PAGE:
On appeal, however, the Conseil d’État held that the provision in the Public Health Code authorising doctors to withdraw and withhold “unreasonably persistent medical treatment” [un traitement médical qui traduirait une obstination déraisonnable] did not violate Article 2 (right to life) or 8 (private and family life) ECHR [47] Continue reading

Jehovah’s Witnesses and objections to blood transfusion

The Daily Telegraph reported a recent case, Birmingham Children’s NHS Trust v B & C [2014] EWHC 531 (Fam), in which Mr Justice Keehan gave permission for a baby boy to undergo blood transfusions during an operation notwithstanding his parents’ objections on religious grounds.

The facts

A was born on 7 February 2014 with complex cardiac defects including a hole in the heart. A successful interim procedure was performed to improve his oxygen levels while he waited for an operation scheduled for 14 February [para 3].

A’s parents, B and C, are Jehovah’s Witnesses. They did not wish to take part in the hearing and application but they e-mailed Keehan J with their views. They consented to A undergoing the recommended surgery but because of their religious beliefs could not consent to him receiving blood during the operation itself or subsequently, should the need arise. They explained that they understood that the court might well overrule their religious objections and order the surgery to take place with the necessary blood transfusions. They also explained that they did not wish to take part in the proceedings because they did not want to make them any more complex than necessary. In short:

“They will not actively try to prevent the treatment of their son, A. Nor do they actively oppose this application made by Birmingham Children’s Hospital” [para 4].

Dr B, a consultant paediatric cardiologist at Birmingham Children’s Hospital, gave sworn evidence by telephone that if the procedure was not carried out A was unlikely to survive beyond babyhood. The risks of the proposed surgery were relatively low; however, it could not be done without blood products being supplied to A during and possibly subsequent to the procedure. He further said that if the proposed operation was carried out successfully A’s prospects were excellent and that he would lead a normal life [para 5].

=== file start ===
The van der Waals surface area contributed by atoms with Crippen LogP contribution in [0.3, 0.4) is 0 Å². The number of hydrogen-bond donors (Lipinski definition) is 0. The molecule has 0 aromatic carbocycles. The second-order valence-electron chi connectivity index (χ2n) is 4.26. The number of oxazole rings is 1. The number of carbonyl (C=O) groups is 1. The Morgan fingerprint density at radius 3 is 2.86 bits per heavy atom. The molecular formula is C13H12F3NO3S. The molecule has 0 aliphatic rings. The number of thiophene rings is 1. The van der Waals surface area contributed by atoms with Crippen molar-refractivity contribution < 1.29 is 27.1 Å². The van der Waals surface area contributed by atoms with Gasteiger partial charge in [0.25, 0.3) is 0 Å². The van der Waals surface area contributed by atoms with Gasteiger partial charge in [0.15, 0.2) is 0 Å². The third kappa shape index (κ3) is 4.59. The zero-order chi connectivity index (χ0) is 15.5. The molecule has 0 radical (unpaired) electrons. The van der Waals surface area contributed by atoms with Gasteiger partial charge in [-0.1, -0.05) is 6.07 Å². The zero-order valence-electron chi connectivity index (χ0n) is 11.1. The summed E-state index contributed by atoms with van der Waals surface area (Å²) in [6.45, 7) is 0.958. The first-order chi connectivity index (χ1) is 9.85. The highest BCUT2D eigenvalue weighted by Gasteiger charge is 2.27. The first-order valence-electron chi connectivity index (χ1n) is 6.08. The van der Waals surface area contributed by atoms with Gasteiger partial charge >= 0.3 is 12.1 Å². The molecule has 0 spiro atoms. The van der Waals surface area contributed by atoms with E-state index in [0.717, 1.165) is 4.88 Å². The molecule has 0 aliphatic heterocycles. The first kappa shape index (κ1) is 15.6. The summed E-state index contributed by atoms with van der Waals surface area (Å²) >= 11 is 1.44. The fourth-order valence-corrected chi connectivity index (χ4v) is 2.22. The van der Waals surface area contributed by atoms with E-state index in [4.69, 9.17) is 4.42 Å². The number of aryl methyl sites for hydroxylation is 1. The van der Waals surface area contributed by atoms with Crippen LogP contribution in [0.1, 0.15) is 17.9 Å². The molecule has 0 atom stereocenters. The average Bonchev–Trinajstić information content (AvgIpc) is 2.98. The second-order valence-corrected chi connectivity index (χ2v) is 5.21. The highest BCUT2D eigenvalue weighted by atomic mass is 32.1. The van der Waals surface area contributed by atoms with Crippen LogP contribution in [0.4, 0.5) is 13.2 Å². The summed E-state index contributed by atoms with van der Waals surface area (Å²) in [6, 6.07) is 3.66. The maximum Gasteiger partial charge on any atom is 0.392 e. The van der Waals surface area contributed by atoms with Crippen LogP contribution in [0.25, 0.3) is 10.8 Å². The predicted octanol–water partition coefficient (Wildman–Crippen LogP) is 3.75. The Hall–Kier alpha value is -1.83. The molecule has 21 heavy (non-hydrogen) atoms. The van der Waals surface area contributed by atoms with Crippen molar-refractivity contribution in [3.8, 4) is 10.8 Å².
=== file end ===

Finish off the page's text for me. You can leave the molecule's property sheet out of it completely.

Keehan J said that in considering the application he had to consider A’s “welfare best interests” in the widest possible sense. The risks of the scheduled procedure were minimal but without it A’s chances of survival were extremely poor. He gave great weight to the fact that the parents consented to A undergoing the surgery because they understood and accepted that there was no choice if A was to survive [para 6]. He understood their religious objection to their baby receiving blood products during or subsequent to the surgery and he gave them great credit for not actively opposing the application despite their strongly-held beliefs [para 6]. However,

“Standing back and looking at A’s welfare best interests, I am in no doubt whatsoever that it is in his best interests to undergo the surgery that is proposed by Dr B tomorrow. On the basis that that is my view, it is inevitable that he must receive blood transfusions during the course of or subsequent to the surgery. Accordingly, I am again of the view, notwithstanding the parents’ understandable objections on religious grounds, that it is in A’s welfare best interests to receive blood products both during the surgery and, if necessary, subsequent to it” [para 8].

He therefore approved the following orders:

“(1) It is lawful and in A’s best interests that he undergo urgent heart surgery to switch his great arteries … which requires his blood to be passed through a heart bypass machine and a blood transfusion entailing the administration of blood and/or blood products.

(2) In any other immediately life-threatening situation where it is the professional opinion of those medically responsible for A that he is in need of the administration of blood and/or blood products, it shall be lawful for him to be given such blood and/or blood products without the consent of his parents…

(3) In any situation which is less than imminently life-threatening, those medically responsible for A shall consult with his parents … and will consider at every opportunity all alternative forms of management suggested by his parents to the administration of blood and/or blood products. In the event that those medically responsible for A conclude, after such consultation, that there is no reasonable alternative to the administration of blood and/or blood products, they shall be at liberty to administer such blood and/or blood products without the consent of his parents” [para 10].

Discussion

Comment is largely superfluous, except perhaps to note that nowhere in his judgment did Keehan J refer to the parents’ Convention rights: possibly because B and C had not actively opposed the application and were not represented and possibly because the application related to a matter of some urgency. However, Convention rights were argued in a recent Northern Irish case, Re S [2013] NIFam 8, which involved a 26-year-old with severe learning disabilities who needed several teeth extracting under general anaesthetic. His mother, a Jehovah’s Witness, had refused consent to the possibility of giving him a blood transfusion.

In that case (which we noted in the weekly roundup at the time) Morgan LCJ, sitting alone, ordered that blood products should be made available for the extractions against the unlikely event that S should experience severe bleeding. He accepted that the facts engaged Articles 2 (right to life), 3 (inhuman or degrading treatment) and 8 (private and family life) ECHR. However, a therapeutic necessity could not be regarded as inhuman or degrading [para 8]; and because of the possible risk of severe bleeding he was prepared to make the necessary declaration to permit the use of blood products – but only in the very limited circumstance that their use was necessary in order to preserve S’s life [para 9]. Article 9 (thought, conscience and religion) was not mentioned.